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Navarra's routine activity theory presentation


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Criminological theory Presentation

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Navarra's routine activity theory presentation

  1. 1. Opportunity and Proximate situation is necessary in order for a criminal act to occur Created by Navarra Scott
  2. 2. In 1979 Marcus Felson and Lawrence Cohen developed the routine activity theory, “chemistry of crime”, and they proposed that daily lifestyles contribute to the amount and the type of crime that occur in society not just only the pathological features of society.  Three elements that explain why crime occur  There must be a motivation to commit the offense  a vulnerable victim or suitable target must be available  absence or unsupervised guardian unavailable to help prevent crime 
  3. 3.  Chemistry of crime is all the ingredients, offender, target, and guardian, needed for crime to occur.  The offender has to has to be willing and opportunity must be available  The target, person or object, must be present  The target must not be supervised  Ordinary crimes occur on a regular basis like corporate, employee theft, federal and state crimes dealing with money are crimes but not considered routine activity crimes.
  4. 4.     Everyday working people are becoming victims due to their normal daily everyday lives they led being observed by offenders Objects and obstacles are accessible on a daily basis for a person to successful commit a crime toward another person. Opportunity theories assert that the criminal makes decisions and choices depending on the opportunity and proximate situation that is available for them to commit the act. They believed that normal everyday behaviors (positive) contribute to or bring about crime and criminal acts, not just negative behaviors contribute to crime. They researched other areas to try to explain why crime occurs not just criminology.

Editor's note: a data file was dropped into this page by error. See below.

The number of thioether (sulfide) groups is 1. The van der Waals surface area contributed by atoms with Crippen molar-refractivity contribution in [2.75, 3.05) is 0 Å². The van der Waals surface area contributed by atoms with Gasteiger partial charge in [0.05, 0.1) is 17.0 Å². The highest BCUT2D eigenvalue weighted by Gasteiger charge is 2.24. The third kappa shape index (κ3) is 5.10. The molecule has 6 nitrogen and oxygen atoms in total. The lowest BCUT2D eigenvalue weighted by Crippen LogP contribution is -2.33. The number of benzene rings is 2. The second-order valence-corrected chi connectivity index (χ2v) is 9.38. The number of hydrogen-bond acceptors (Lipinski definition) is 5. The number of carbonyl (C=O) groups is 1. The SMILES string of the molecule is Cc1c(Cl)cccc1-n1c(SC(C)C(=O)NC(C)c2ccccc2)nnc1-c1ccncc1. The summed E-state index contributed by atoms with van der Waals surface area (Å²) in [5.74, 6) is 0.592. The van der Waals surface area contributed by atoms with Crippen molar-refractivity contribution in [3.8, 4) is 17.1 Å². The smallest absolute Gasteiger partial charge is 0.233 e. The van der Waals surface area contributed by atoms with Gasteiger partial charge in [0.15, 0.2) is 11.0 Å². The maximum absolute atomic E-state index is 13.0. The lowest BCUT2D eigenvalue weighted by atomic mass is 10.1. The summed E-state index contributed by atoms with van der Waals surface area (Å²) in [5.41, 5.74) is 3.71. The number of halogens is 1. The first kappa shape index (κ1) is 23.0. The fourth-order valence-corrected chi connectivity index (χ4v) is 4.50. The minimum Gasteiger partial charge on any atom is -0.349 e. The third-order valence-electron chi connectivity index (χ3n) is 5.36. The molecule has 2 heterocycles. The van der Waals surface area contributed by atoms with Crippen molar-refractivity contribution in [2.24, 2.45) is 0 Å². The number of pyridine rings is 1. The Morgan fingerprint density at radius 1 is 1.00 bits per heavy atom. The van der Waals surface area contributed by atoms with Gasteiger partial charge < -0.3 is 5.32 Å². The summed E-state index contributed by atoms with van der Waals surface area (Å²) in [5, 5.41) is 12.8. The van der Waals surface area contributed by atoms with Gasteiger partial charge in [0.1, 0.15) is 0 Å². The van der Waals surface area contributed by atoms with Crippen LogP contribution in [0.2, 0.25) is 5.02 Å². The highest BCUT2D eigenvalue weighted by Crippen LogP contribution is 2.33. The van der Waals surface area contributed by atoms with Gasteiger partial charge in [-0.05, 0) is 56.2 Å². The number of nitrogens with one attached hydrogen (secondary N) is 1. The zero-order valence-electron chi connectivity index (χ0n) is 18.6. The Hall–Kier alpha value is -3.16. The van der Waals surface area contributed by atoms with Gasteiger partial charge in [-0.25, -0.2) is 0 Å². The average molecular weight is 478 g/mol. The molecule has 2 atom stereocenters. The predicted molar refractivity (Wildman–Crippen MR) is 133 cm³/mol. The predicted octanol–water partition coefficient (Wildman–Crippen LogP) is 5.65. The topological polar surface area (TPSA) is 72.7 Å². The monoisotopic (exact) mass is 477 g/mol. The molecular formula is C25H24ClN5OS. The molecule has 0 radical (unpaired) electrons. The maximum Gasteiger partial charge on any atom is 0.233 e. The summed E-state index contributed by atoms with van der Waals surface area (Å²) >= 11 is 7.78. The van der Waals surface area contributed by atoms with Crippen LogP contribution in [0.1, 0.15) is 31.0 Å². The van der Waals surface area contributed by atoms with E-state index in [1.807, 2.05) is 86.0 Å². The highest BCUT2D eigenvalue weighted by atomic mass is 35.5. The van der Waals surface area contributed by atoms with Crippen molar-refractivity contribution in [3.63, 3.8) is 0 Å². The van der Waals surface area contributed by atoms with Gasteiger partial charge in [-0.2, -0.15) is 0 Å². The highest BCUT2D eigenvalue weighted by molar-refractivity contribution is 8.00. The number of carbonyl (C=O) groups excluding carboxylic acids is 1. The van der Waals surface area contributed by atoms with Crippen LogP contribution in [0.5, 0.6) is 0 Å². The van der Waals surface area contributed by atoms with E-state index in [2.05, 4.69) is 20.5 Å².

5. 5. The constant convergence of the suitable target and the absence guardian causes crime to increase.  Poverty can contribute to criminal behavior, but Felson’s and Cohen’s three elements must exist in order for crime to occur, and if one is absent the crime will not occur.  Crime is therefore considered normal, and is dependent on available opportunities to offend.  victims are often blamed for the crimes that occur against them, and they become targets because of their daily routine activities. 
  6. 6.        Since crime can be committed by anyone that is given the opportunity, and the victims have a choice to protect them self from being a victim Felson believed the key to solving crime is to reverse the three elements that initiated it. Three strategies to situational crime prevention Natural strategies: people go where crime is not suspected to occur Organized strategies: Supervision is present to deter or prevent crime Mechanical strategies: advanced technology, cameras and alarms, are present to prevent crime Felson believed that displacement illusion, making crime difficult in one area so it has no choice but to move in another area, would prevent crime. Simply put, crime will disappear in one area as if it stop and it will increase in another area, this area than is targeted for criminal acts.
  7. 7.  Ball, R. A., Cullen, F. T., & Lilly, J. R. (2011). Criminological Theory: Context and Consequences. Thousand Oaks: Sage Publication, Inc.